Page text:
I was born at Young in 1944 and lived there until 1960. In those days we knew little of Sydney football. Everything was Group 9 or Maher Cup. Radio 2LF at Young had John O’Reilly broadcasting the Maher Cup games. O’Reilly was a great football broadcaster. He could make the dullest game sound exciting. I’ve heard they are going to put Ray Warren and Frank Hyde into some hall of fame of rugby league commentators but O’Reilly should be there too. He later came to Sydney and described the league on the ABC.
Although little remembered outside of Maher Cup memories, many of those who witnessed Bill Lesberg’s work on the paddocks of the south-west slopes and the Riverina in the 1920s considered him the greatest goal-kicker to ever play Rugby League in country New South Wales.
Lesberg played at fullback for Cootamundra. There was another brilliant goal-kicker in that side, one Eric Weissel. However “Berg” almost always got the nod. His speciality was the drop goal, worth two points, and the half-way line was certainly not too far. The left foot was preferred but either acceptable. Converting from the touch line was always likely. Teams had to factor that any ball that went to Lesberg in their own half was likely to result in a field goal. Continue reading
Eric Weissel, “Weissel the Wizard”, “Ec” to his friends, was a try-scoring, goal-kicking genius. In the Riverina of the 1920s and early 30s his performances helped develop the Maher Cup into a footballing phenomenon.
Playing for small town clubs all his life, his performances were not commonly witnessed by Sydney commentators and experts. Although his brilliance may never have been properly appreciated outside Maher Cup country, many local witnesses consider him to be possibly the best five-eighth the world will ever see.
He came from an extraordinary sporting family and below is an attempt at recording some of their history. Continue reading
Games That Changed the Game No.3
The Grenfell Greens had not achieved much in Maher Cup football. Until 1938 their challenges had been limited to just four – all lost, with just 13 points earned and 80 conceded.
However by the late thirties the best teams – Young, West Wyalong, Temora and Cowra. were from the northern part of Maher Cup country. Grenfell was keen to get into action against its traditional rivals. Not having enough local talent they decided to go and buy a team. Continue reading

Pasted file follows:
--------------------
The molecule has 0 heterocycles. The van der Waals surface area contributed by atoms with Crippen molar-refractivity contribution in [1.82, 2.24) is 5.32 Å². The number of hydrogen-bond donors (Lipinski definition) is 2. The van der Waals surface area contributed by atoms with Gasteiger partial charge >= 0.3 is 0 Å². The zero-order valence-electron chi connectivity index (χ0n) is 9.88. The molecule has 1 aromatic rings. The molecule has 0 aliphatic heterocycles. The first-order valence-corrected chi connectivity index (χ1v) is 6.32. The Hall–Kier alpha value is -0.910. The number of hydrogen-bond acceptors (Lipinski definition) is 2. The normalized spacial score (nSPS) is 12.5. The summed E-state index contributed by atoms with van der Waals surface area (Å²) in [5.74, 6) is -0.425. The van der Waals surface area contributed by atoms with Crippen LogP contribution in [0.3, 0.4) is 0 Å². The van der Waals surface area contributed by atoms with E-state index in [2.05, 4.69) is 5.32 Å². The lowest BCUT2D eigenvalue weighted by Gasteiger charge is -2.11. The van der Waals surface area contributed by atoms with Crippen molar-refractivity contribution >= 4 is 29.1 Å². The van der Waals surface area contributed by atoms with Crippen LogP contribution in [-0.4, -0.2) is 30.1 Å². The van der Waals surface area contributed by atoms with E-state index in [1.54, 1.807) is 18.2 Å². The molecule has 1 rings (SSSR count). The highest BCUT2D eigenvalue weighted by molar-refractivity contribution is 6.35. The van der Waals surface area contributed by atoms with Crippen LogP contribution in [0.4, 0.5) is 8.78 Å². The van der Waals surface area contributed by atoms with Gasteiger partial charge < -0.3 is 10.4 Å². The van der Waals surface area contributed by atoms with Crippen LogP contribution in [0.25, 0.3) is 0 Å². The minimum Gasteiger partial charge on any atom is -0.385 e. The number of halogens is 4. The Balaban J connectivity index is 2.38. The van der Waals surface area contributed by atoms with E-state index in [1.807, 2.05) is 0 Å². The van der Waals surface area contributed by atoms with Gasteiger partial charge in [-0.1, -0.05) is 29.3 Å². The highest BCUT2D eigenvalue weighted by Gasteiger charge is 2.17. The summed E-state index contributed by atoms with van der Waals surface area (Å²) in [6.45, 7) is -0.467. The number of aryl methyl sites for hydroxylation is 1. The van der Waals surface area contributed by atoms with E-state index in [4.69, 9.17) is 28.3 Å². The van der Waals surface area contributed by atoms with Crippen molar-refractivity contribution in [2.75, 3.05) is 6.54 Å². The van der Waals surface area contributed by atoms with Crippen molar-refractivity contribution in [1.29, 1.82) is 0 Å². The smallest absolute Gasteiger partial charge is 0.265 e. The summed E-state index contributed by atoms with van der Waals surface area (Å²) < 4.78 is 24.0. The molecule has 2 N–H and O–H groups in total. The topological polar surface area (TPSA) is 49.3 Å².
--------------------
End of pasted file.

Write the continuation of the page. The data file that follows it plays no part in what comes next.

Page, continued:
Cootamundra Herald 22 March 1949 reported that:
The Gundagai Rugby League has secured the services of Kangaroo forward, Neville [should read Nevyl] Hand, as coach for the 1949 season. Hand, who is 26 years of age, is 6ft. 1 in, and weighs over 15 stone. He was one of the outstanding forwards of the Kangaroos, which last month returned home, from the tour of England and France. It is expected that Hand will arrive in Gundagai at the weekend.
Gundagai 1951. Nevyl Hand with the Maher Cup. Back Row L-R: Jack Lindley, Norm Bounader, Owie Hourn, Len Koch, Noel Goodsall, Harry Gibbs, George ‘Foo’ Ballard, Ron Bower, Des Field, Jim Sullivan, Bill Edwards. Front Row L-R: Trevor Lawson, Kevin Warden, Nevyl Hand, John Ryan, Bill Gardiner, John Biscaya, Harold Etherington
Which games attracted the biggest crowds? Let’s make a top ten list.
Unfortunately this is quite difficult. My memory of rolling up to a Maher Cup match was of a ticket seller at the gate with a bookmaker’s bag taking cash and dispensing tickets. There were no turnstiles to tally the mob. Continue reading
Games that Changed the Game No.2
Roddy Gilmore, farmer of Canowindra, was a pretty useful second rower. He worked a 600 acre soldier settler’s block, carved from the North Bangaroo Estate in 1924. It was said that he “cut off the legs of his working trousers to make his football shorts for his first game (Worboys, p22).
On Wednesday 29 August 1928 he played for the Maher Cup against the champions of the south, Cootamundra. Continue reading
Not everybody in Maher Cup Country loved rugby league.
E.O. Schlunke of Hope Vale, Reefton wrote prolifically about rural life in the Riverina. The stories are not pastoral in the manner of John O’Brien’s Around the Boree Log. They are usually vignettes with a dark edge.
In 1956 he published a collection called The Village Hampden in which the eponymous story positions the Belluga Rugby League Club as the town’s central institution. Although the Club sees its role to foster community and local pride, it has become menacingly authoritarian, seeking to control many aspects of daily life. The story goes….
Tom Matheson, a young school teacher, has arrived in town.
“It was a small town of only a thousand or so people. Normally one wouldn’t expect a town of that size to field a first-grade team that could put up a good showing against towns five to ten times its size, and even hold the group’s challenge cup at times for a significant part of the season” (p.203).